2. MIPSPro CC (tested with 7.4.4m on IRIX 6.5.29): This is less trivial due to this compiler being much more strict about ANSI compliance. Some unofficial patches have been known to float around that apply the changes mentioned above for GCC, among others necessary to silence errors. You will need to disable the Zephyr protocol plugin.

Note that Jabber can crash Pidgin when using TLS. This is a bug in GNUTLS that may or may not have been fixed.

Can I run Pidgin on HP-UX?

You can. It has been done with GCC 4.1.1 on HP-UX 11.11, however, there is no official support. The configure scripts that ship with the official releases are unfortunately incompatible with the linker on this system, but by checking the tag out of version control and running autogen.sh you will end up with a usable build tree. Make sure to configure without the GTK+ and GLib tests, as well as without the X screensaver extension. No source hacks are needed.

Can I run Pidgin on MacOSX?

Yes you can, but we do not provide a package for it. The reason being that in order to use Pidgin on MacOSX, you need to install an X server and GTK+, which we are not prepared to support. You can either compile Pidgin (and its dependencies) yourself, or you can use the fink installer available from http://fink.sf.net. If you would like a native aqua interface or a user-friendly installer, we suggest trying Adium, available at http://www.adiumx.com/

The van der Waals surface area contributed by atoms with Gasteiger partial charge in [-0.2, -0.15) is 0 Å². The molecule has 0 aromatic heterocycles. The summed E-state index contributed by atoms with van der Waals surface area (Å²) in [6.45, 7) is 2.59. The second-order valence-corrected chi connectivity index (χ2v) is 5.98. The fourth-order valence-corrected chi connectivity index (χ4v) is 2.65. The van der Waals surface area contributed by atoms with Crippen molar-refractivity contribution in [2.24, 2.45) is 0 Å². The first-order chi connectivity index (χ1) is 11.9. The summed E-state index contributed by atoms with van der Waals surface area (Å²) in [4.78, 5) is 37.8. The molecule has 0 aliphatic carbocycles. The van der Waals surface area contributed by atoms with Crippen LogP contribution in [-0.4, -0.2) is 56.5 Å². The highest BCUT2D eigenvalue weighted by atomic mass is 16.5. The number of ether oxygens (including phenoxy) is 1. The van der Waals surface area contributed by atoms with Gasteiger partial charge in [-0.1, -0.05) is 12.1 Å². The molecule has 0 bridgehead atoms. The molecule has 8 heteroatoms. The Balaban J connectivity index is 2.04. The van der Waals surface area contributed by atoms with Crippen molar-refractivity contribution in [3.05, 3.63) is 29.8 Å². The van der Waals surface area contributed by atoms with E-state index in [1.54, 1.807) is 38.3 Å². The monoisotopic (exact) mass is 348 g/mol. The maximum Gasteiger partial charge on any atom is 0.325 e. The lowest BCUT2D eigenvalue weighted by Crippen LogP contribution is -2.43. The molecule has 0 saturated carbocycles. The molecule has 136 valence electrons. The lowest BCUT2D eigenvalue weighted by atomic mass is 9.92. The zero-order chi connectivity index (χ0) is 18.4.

Where do I get libgtkspell.so.0?

Most people asking this are trying to install our RPMs by hand on their system. libgtkspell.so.0 is provided by the gtkspell package. Most modern RPM-based distros have tools such as yum that can install this for you automatically; alternatively you can find a generic SRPM suitable for rebuilding with rpmbuild on GTKSpell's site.

Why are there no packages for my system?

WhyPackagesExist

Compiling

How do I apply the patch "something.diff"?

Type patch -p0 < something.diff from the top level of the source directory (pidgin/, not pidgin/pidgin/ or pidgin/finch/). If that does not work, try patch -p1 < something.diff.

Is there a way to compile without some protocols?

There are actually two ways:

  1. Run ./configure with the --with-static-prpls with --disable-plugins. This will let you choose which protocols to include by specifying them as a comma-separated list, such as the following (but note that you won't be able to use any other protocols or plugins)